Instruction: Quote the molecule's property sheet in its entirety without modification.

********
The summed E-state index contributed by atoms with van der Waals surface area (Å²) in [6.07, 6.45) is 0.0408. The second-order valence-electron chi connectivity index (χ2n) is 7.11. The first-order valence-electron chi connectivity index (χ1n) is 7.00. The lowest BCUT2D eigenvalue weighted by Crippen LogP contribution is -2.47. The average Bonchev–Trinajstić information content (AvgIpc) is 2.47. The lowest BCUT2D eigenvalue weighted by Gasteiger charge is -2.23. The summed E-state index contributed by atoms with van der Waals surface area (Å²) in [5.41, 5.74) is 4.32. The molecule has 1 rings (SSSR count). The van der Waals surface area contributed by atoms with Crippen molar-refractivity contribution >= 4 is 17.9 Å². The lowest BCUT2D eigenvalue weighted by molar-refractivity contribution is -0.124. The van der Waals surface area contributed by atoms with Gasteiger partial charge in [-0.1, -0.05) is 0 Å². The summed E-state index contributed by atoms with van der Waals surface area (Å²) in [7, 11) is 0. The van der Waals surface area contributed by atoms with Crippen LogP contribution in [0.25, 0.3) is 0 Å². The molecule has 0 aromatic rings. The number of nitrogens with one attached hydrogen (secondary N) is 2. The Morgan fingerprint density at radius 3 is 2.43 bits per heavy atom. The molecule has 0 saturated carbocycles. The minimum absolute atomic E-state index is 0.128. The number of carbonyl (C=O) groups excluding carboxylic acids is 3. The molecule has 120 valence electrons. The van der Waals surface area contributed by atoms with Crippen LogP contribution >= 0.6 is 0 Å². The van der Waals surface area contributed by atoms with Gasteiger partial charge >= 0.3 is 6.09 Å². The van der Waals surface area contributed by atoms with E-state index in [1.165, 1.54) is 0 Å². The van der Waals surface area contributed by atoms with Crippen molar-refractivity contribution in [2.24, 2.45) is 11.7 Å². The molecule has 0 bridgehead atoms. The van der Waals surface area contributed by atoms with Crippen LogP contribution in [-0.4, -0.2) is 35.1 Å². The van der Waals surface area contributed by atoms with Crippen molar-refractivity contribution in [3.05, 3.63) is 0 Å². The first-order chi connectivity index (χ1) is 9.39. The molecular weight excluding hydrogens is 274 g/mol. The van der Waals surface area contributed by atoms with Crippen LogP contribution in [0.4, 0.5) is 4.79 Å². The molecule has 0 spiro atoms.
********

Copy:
The summed E-state index contributed by atoms with van der Waals surface area (Å²) in [6.07, 6.45) is 0.0408. The second-order valence-electron chi connectivity index (χ2n) is 7.11. The first-order valence-electron chi connectivity index (χ1n) is 7.00. The lowest BCUT2D eigenvalue weighted by Crippen LogP contribution is -2.47. The average Bonchev–Trinajstić information content (AvgIpc) is 2.47. The lowest BCUT2D eigenvalue weighted by Gasteiger charge is -2.23. The summed E-state index contributed by atoms with van der Waals surface area (Å²) in [5.41, 5.74) is 4.32. The molecule has 1 rings (SSSR count). The van der Waals surface area contributed by atoms with Crippen molar-refractivity contribution >= 4 is 17.9 Å². The lowest BCUT2D eigenvalue weighted by molar-refractivity contribution is -0.124. The van der Waals surface area contributed by atoms with Gasteiger partial charge in [-0.1, -0.05) is 0 Å². The summed E-state index contributed by atoms with van der Waals surface area (Å²) in [7, 11) is 0. The van der Waals surface area contributed by atoms with Crippen LogP contribution in [0.25, 0.3) is 0 Å². The molecule has 0 aromatic rings. The number of nitrogens with one attached hydrogen (secondary N) is 2. The Morgan fingerprint density at radius 3 is 2.43 bits per heavy atom. The molecule has 0 saturated carbocycles. The minimum absolute atomic E-state index is 0.128. The number of carbonyl (C=O) groups excluding carboxylic acids is 3. The molecule has 120 valence electrons. The van der Waals surface area contributed by atoms with Crippen LogP contribution >= 0.6 is 0 Å². The van der Waals surface area contributed by atoms with Gasteiger partial charge >= 0.3 is 6.09 Å². The van der Waals surface area contributed by atoms with E-state index in [1.165, 1.54) is 0 Å². The van der Waals surface area contributed by atoms with Crippen molar-refractivity contribution in [2.24, 2.45) is 11.7 Å². The molecule has 0 bridgehead atoms. The van der Waals surface area contributed by atoms with Crippen LogP contribution in [-0.4, -0.2) is 35.1 Å². The van der Waals surface area contributed by atoms with Crippen molar-refractivity contribution in [3.05, 3.63) is 0 Å². The first-order chi connectivity index (χ1) is 9.39. The molecular weight excluding hydrogens is 274 g/mol. The van der Waals surface area contributed by atoms with Crippen LogP contribution in [0.4, 0.5) is 4.79 Å². The molecule has 0 spiro atoms.